Sharpton recalled thinking that in some quarters it is still considered a crime for high-profile blacks to coddle Yasir Arafat. He thought about the firing of Andy Young, the former U.S. ambassador to the UN, for meeting with a Palestinian official during the Carter administration. "I remembered that 22 years ago Jesse Jackson got in trouble for embracing Yasir Arafat," he said. "For many years they used that photo against Jesse. I remembered that I was in Washington during the signing of the Camp David Accords with President Clinton, watching some of the same leaders who had condemned Jesse for hugging Arafat jostle each other on the White House lawn for the opportunity to shake Arafat's hand. All of this was on my mind as I was looking at Arafat and shaking his hand."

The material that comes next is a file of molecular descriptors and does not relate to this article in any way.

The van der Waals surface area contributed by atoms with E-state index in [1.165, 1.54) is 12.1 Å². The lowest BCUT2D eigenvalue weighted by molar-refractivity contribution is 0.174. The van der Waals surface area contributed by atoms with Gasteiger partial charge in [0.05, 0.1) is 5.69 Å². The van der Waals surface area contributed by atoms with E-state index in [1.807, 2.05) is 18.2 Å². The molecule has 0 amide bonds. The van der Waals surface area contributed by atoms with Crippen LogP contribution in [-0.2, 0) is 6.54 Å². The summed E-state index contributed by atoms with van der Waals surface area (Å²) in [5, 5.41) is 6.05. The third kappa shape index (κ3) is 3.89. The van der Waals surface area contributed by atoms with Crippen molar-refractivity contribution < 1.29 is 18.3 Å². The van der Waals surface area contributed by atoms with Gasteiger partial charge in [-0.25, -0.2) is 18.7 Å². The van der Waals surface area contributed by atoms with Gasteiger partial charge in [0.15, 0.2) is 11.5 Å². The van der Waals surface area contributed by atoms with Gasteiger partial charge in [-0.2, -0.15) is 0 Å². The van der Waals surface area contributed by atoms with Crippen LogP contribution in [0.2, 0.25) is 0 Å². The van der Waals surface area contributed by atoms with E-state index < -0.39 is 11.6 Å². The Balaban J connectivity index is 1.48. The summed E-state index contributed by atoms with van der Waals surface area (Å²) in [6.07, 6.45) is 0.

In a moment loaded with all of this history, the two leaders hit it off. After they posed for photographers, Arafat aides kicked out the media. Sharpton, flanked by Jewish attorney Sanford Rubenstein and his closest aides, Dedrick Muhammad and Edward Harris, wasted no time bringing up the subject of random killings of Israeli citizens by Palestinian gunmen. On October 28, the day Sharpton arrived in Tel Aviv, five people were slaughtered in two separate incidents by gunmen who were killed by Israeli police. Since the assassination of Israeli tourism minister Rehavam Zeevi on October 17, more than 50 Palestinians have been killed as Israeli army and tanks assaulted towns and villages in the West Bank classified as Palestinian-controlled areas under Israeli-Palestinian agreements.